Ross Coded Classes

Programming tips with no rose colored glasses.

A Hazard of Reimplementing an Explicit Interface

When implementing an interface explicitly, it is best to create virtual methods or properties if you ever expect a subclass to need to change the behavior.  Implementing the interface explicitly helps to not pollute the public members of a type, but subclasses cannot reach the superclass’s implementation if they have to reimplement the interface to change the behavior.  Exposing protected methods for the explicitly implemented members would keep the public interface clean while still allowing access by subclasses.
 
Somewhere I read a post from one of the .NET Framework developers that confirmed the superclass’s implementation would be unreachable in situations such as the one below.  You can find more on Google: http://groups.google.com/groups/search?hl=en&q=explicit+interface+base+c%23 

// Reimplementation of explicit interface implementation makes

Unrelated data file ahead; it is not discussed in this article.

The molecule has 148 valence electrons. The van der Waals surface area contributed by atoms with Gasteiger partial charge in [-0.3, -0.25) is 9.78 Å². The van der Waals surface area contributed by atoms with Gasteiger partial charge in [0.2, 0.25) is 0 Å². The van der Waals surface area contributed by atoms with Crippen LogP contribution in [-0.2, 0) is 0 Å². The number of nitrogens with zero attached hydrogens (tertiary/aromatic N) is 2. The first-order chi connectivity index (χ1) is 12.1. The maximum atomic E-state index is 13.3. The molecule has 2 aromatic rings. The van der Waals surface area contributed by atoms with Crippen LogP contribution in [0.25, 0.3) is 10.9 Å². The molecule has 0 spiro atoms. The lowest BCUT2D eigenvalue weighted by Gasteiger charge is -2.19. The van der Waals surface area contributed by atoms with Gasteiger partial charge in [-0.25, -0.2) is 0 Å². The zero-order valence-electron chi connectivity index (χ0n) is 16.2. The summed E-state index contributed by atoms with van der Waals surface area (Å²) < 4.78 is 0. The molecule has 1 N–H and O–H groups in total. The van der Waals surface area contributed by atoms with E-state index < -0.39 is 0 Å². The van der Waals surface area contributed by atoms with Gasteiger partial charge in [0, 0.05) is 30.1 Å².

// superclass implementation inaccessable from subclass.
 
internal class Program
{
      private static void Main()
      {
            I i = new B();
            System.Console.WriteLine(i.Stuff());
            i = new C();
            System.Console.WriteLine(i.Stuff());
      }
}
 
internal interface I
{
      int Stuff();
}
 
internal class A : I
{
      protected int count = 0;
 
      int I.Stuff()
      {
            return 1;
      }
}
 
/// <summary>
/// Normal code can't get there.
/// </summary>
internal class B : A, I
{
      int I.Stuff()
      {
            count++;
            if (count > 100)
            {
                  System.Console.WriteLine("Infinite loop");
                  return -1;
            }
 
            // Doesn't compile, not allowed to use "base" here.
            // return 2 + ((I)base).Stuff();
 
            return 2 + ((I) ((A) this)).Stuff();
      }
}
 
/// <summary>
/// Even Reflection can't get there.
/// </summary>
internal class C : A, I
{
      int I.Stuff()
      {
            count++;
            if (count > 100)
            {
                  System.Console.WriteLine("Infinite loop");
                  return -1;
            }
 
            System.Reflection.MethodInfo stuffMethodOfI;
            stuffMethodOfI = typeof (A).GetInterface("I").GetMethod("Stuff");
            return 2 + (int) stuffMethodOfI.Invoke((A) this, null);
      }
} 

 Output: 


Infinite loop
199
Infinite loop
199 

Leave a Reply

Your email address will not be published.

This site uses Akismet to reduce spam. Learn how your comment data is processed.